Daylily flowers provide a rainbow spectrum of color that bloom over a long period and the plants offer sizes that vary from small feathery clumps to large, fans of green foliage. Because of these differences in color and size, I've found that I occasionally plant with an aesthetic vision in mind but when the plants mature I want to adjust their positions and multiply the plants I especially like. Easy propagation is a godsend in those situations.
Collecting and sowing seeds from daylilies in your garden is a crapshoot. The daylilies you grow are probably hybrids. They won't grow true to the parent plant when grown from seed because it is a cross of other varieties. If you have multiple varieties of daylilies in your bed, there is no telling which flower pollinated another. With varied hybrid parents or different hybrid cultivars involved with pollination, the resulting seed will grow into an unknown, future plant.
It can take three years for a seed to germinate and grow into a plant that flowers. After all that time, be ready for a surprise when the plant produces that first bloom. There's no way to tell what color or size it will be ahead of time, but with so many positive attributes that daylilies offer, it will probably be a nice surprise.
If you don't plan to save the seeds, remove the seed pods. Plants that produce seeds will usually have fewer flowers the next year. Since one of the reasons you grow daylilies is for the flowers, there's no reason to intentionally restrict future flowers.
The second form of daylily propagation is division. Large clumps of daylilies can be divided easily and this is the preferred method of propagation when you want your plant to have the same size and color as the parent. It also will produce flowers faster. Each plant grows into a clump that will be ready for division about every three or four years. Undivided plants will begin to produce fewer flowers so you're doing yourself and the plant a favor by dividing regularly.
Daylilies can be divided in spring or fall. The plants that are divided in spring grow quickly afterward, but they seldom bloom in that first year. Primarily for that reason, I prefer to propagate in the fall. Fall propagated plants will almost always bloom the next year. You should wait until after the plant flowers, but dividing and transplanting the divisions should happen at least six weeks before the ground freezes.
Brush or wash away the soil attached to the roots to expose them. Many daylily roots are enlarged and tuberous. This is where the plant stores food and water and enables the divisions to grow well after transplanting. The more roots in the division, the better chance for survival of the transplant.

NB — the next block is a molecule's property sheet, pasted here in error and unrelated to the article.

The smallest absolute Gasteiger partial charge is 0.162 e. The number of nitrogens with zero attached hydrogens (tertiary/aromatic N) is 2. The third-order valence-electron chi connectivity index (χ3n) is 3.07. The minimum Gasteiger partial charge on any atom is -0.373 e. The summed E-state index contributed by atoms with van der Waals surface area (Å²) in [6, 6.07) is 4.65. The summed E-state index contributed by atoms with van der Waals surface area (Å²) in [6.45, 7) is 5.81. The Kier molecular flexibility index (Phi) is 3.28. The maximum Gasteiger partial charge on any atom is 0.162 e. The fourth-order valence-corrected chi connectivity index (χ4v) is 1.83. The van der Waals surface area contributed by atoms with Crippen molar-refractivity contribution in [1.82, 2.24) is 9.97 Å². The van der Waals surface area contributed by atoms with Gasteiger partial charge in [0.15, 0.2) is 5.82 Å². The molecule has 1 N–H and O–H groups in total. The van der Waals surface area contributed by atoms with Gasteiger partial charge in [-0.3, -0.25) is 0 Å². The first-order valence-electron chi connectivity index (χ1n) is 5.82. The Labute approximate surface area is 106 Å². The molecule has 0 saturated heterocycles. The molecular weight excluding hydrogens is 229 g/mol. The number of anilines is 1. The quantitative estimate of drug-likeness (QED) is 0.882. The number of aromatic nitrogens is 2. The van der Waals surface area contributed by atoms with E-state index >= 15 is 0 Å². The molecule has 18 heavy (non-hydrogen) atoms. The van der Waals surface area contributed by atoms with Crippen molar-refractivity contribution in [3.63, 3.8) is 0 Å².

You'll be able to see how the fans form distinctive and individual sections where they attach to the roots. Each of these sections can be pulled apart from the others. I find it easiest to begin by lightly shaking the plant and seeing where it begins to separate naturally. Then I gently pull apart the plant into two divisions. Often each of those divisions can be pulled into two or three additional divisions.
Divisions should have three or four fans with stout roots attached. These will establish more quickly, grow into good clumps, and flower within a year. You can also divide to the point where you have individual fans with just five or six slender leaves. These individual fans can be transplanted with no problems but may take a few seasons before they reach a size where they will begin flowering.
Some old, large clumps may have roots that are so extensive in the center that it is virtually a solid mass. These clumps may need to be cut apart with a garden knife or sharp spade. Try to cut in such a way that you keep the integrity of the individual fans intact.
The divisions should be transplanted soon after digging up so the roots don't dry out. On each division, cut the leaves so that only five or six inches remain above the crown. This reduces water loss and stress. The crown is the part where the leaves and roots meet and is usually cream colored. Place the plant in the hole with the crown about one inch below the surface level.
After the divisions are in the ground, water thoroughly. Keep the soil moist until the ground freezes. Use a few inches of mulch to moderate soil moisture and temperature levels. Mulch also reduces weeds and highlights the beauty of the plants.
In time daylilies will form dense mats of plants. By dividing them you can keep the plants under control and looking their best. Propagation is a great way to expand their wonder to other areas. And don't forget that you may have many gardener friends who would love to have some of your extra divisions.